According to Alissa Knight, a former hacker, personal health information (PHI) is the most highly valued data on the dark web. She states that the value of a single PHI record is 10 times more the price of a credit card number. Knight partnered with Approov, a mobile security company, to test mobile health apps by hacking them through their application program interfaces (APIs). They tested 30 apps this way to identify threats to said apps and the PHI they contain. Their findings were then published in a report, “All That We Let In.”
Knight and Approov discovered that all 30 of the apps they tested were vulnerable to API attacks. Some even allowed them to access electronic health records such as x-rays, pathology reports, prescriptions, mental health services, etc. Upwards of 20 million mobile heath users are exposed to potential attacks by these tested apps alone. The vast majority of the tested apps had hardcoded API keys. As Approov CEO, David Stewart explains it, APIs are channels of communication between an app and a server or hospital infrastructure. Essentially, they are the keys to a deeper wealth of information. If these API keys are hardcoded into the mobile app, hackers can dig through the programming and find the API keys, thus gaining access to PHI and more. The report by Approov also states that a small percentage of the tested apps had hardcoded usernames and passwords.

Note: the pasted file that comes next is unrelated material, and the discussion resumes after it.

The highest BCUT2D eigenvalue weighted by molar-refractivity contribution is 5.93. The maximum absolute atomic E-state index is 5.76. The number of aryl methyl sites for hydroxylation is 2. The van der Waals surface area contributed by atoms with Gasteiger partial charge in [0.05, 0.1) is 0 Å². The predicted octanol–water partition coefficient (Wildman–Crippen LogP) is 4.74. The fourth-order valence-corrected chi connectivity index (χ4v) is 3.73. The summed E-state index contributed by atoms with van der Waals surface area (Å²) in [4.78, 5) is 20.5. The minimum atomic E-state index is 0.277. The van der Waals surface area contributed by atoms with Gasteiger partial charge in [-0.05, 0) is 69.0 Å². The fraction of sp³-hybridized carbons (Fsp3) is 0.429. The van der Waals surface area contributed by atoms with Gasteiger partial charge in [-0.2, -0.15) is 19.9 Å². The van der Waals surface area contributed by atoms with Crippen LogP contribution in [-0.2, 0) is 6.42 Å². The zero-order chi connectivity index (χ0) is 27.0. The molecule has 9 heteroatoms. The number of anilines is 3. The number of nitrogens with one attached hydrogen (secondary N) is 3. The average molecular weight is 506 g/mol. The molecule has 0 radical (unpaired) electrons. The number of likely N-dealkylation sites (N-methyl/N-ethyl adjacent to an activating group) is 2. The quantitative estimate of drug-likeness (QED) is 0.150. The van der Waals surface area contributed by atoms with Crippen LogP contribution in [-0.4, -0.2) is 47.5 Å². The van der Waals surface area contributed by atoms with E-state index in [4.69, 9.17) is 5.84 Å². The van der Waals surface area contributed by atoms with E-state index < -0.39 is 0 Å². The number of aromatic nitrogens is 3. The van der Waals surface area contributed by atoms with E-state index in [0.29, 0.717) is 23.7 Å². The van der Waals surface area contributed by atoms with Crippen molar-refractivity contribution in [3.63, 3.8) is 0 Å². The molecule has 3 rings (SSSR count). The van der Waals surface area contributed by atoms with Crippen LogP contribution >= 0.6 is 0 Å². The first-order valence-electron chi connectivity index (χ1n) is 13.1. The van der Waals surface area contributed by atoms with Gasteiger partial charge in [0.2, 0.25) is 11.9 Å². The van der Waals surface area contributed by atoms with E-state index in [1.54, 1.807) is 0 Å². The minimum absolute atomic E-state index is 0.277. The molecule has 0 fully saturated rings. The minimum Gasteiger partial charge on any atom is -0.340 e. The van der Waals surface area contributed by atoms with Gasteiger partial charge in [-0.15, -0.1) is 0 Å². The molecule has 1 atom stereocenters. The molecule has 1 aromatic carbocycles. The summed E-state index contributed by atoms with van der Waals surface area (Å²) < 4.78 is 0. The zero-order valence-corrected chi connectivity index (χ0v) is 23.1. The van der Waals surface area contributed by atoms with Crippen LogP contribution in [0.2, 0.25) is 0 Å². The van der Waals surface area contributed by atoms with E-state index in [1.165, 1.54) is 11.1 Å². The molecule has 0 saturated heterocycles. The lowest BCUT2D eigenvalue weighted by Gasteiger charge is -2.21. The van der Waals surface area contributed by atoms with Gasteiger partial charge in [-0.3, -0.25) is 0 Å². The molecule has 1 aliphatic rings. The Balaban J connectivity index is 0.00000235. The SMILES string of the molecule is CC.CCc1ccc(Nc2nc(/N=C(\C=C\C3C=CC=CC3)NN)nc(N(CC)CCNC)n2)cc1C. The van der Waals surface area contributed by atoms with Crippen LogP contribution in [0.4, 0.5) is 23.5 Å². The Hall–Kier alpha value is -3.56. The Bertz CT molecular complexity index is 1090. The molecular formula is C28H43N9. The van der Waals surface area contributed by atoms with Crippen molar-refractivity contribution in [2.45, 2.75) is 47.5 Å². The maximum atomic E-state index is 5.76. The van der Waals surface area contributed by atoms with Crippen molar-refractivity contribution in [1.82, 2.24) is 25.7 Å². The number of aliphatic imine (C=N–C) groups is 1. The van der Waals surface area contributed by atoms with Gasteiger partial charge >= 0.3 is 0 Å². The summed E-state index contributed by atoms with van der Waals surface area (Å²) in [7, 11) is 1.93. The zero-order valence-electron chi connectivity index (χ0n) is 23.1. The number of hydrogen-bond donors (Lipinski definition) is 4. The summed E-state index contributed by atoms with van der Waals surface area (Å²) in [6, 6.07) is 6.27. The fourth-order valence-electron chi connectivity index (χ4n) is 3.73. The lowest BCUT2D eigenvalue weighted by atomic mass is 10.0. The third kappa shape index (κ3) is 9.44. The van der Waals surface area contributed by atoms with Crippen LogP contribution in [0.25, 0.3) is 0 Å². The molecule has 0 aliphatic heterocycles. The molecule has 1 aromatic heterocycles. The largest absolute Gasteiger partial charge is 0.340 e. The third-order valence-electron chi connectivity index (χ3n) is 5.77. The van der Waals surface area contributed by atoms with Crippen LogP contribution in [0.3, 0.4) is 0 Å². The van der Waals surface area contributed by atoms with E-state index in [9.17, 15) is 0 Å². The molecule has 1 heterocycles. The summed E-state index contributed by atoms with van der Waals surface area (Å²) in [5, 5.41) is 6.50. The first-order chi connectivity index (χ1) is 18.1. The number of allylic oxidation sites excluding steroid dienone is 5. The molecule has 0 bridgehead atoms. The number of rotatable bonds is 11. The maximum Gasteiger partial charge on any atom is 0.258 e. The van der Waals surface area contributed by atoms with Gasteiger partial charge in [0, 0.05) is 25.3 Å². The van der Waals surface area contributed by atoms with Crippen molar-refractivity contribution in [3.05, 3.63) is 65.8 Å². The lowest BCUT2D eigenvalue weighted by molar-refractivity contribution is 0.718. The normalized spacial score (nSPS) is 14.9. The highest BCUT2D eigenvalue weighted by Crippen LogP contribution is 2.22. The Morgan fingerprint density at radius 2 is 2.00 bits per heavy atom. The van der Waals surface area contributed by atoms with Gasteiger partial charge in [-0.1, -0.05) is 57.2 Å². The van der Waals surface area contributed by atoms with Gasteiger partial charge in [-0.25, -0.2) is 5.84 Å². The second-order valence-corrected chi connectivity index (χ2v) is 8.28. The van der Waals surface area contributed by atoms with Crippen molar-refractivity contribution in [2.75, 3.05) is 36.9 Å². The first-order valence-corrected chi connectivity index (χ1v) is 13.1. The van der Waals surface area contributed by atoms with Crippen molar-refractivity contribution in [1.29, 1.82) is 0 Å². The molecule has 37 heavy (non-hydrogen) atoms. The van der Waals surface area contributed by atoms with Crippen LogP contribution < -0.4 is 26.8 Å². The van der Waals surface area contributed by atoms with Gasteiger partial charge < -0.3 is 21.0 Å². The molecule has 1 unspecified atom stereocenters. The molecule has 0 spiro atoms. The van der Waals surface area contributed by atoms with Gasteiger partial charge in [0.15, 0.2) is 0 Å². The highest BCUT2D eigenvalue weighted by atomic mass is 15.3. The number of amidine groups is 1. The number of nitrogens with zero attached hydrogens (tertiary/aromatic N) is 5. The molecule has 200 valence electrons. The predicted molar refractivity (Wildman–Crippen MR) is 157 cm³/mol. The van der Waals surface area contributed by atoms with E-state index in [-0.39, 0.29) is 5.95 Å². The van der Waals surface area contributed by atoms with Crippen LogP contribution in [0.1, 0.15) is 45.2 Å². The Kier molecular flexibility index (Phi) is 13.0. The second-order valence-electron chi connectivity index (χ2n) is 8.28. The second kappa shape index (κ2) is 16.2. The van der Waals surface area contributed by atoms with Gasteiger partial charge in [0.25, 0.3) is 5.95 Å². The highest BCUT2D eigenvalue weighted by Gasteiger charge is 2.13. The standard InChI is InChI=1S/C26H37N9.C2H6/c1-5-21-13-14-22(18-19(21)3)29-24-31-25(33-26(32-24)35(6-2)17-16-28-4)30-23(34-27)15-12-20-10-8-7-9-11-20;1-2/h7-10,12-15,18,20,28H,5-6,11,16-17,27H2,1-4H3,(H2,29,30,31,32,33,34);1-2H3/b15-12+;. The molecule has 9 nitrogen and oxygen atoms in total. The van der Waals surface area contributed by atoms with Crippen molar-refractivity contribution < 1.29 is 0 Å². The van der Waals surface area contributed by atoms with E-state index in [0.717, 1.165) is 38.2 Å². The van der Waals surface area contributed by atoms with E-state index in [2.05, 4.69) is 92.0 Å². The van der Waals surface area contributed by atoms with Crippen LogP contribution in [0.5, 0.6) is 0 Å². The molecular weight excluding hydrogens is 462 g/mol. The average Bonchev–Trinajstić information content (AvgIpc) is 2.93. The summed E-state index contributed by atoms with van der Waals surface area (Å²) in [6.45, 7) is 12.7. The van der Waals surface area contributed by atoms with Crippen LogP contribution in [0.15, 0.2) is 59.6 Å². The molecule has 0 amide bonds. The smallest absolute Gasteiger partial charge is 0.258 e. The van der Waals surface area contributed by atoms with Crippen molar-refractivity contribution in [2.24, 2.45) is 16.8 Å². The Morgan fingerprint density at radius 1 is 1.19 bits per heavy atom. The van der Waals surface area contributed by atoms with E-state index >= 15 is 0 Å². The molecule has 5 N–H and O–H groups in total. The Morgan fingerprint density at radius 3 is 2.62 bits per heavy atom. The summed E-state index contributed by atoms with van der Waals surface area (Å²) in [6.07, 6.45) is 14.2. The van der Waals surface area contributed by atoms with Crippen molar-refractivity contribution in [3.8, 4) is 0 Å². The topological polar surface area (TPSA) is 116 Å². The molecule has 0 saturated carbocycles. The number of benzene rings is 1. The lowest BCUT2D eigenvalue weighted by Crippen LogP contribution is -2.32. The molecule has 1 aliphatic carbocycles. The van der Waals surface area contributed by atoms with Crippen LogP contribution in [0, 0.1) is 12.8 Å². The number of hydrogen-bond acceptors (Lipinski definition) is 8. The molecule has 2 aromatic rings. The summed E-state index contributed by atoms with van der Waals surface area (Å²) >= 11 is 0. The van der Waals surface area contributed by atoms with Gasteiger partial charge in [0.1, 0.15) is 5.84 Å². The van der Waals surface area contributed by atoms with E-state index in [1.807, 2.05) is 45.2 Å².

Knight hacked a hospital system as part of the test and was able to access health records and additional registration information for a patient’s family members by simply changing the EHR value by one digit. She used a tool that made it appear as though the access was coming from a mobile health app. She sates that, “The traffic looks exactly the same as traffic that’s coming from the actual mobile app, and that gives the hackers so much more flexibility about the things that they can do.” It was also discovered that these apps are susceptible to various other attacks including Broken Object Level Authorization attacks.
API attacks continue to rise in frequency and are on their way to being the most frequently used attack against mobile applications. The current global heath crisis due to COVID-19 has increased the use of mobile health applications and virtual healthcare which is why Alissa Knight and Approov decided to join for this study. Though the names of the applications tested are being kept anonymous, Stewart acknowledges that apps from large healthcare systems and mobile health vendors were among those tested and found to have vulnerabilities. These vulnerabilities put large amounts of PHI at risk which is why it is critical for APIs to be secured.
How to Protect Against API Attacks
Tools such as APIsec are recommended. These tools perform security testing to find vulnerabilities in APIs. Secure mobile and web applications begin with building secure APIs. The controls for these apps should be monitored and adjusted to comply with the Health Insurance Portability and Accountability Act (HIPAA). Additionally, Knight states that security should be implemented from the very beginning when developing and coding new apps because healthcare needs to keep up with the technological advances of the time despite the security threats posed against mobile apps.
Horowitz, Brian T. “Mobile Health Apps Leak Sensitive Data through APIs, Report Finds.” FierceHealthcare, Questex, 24 Feb. 2021.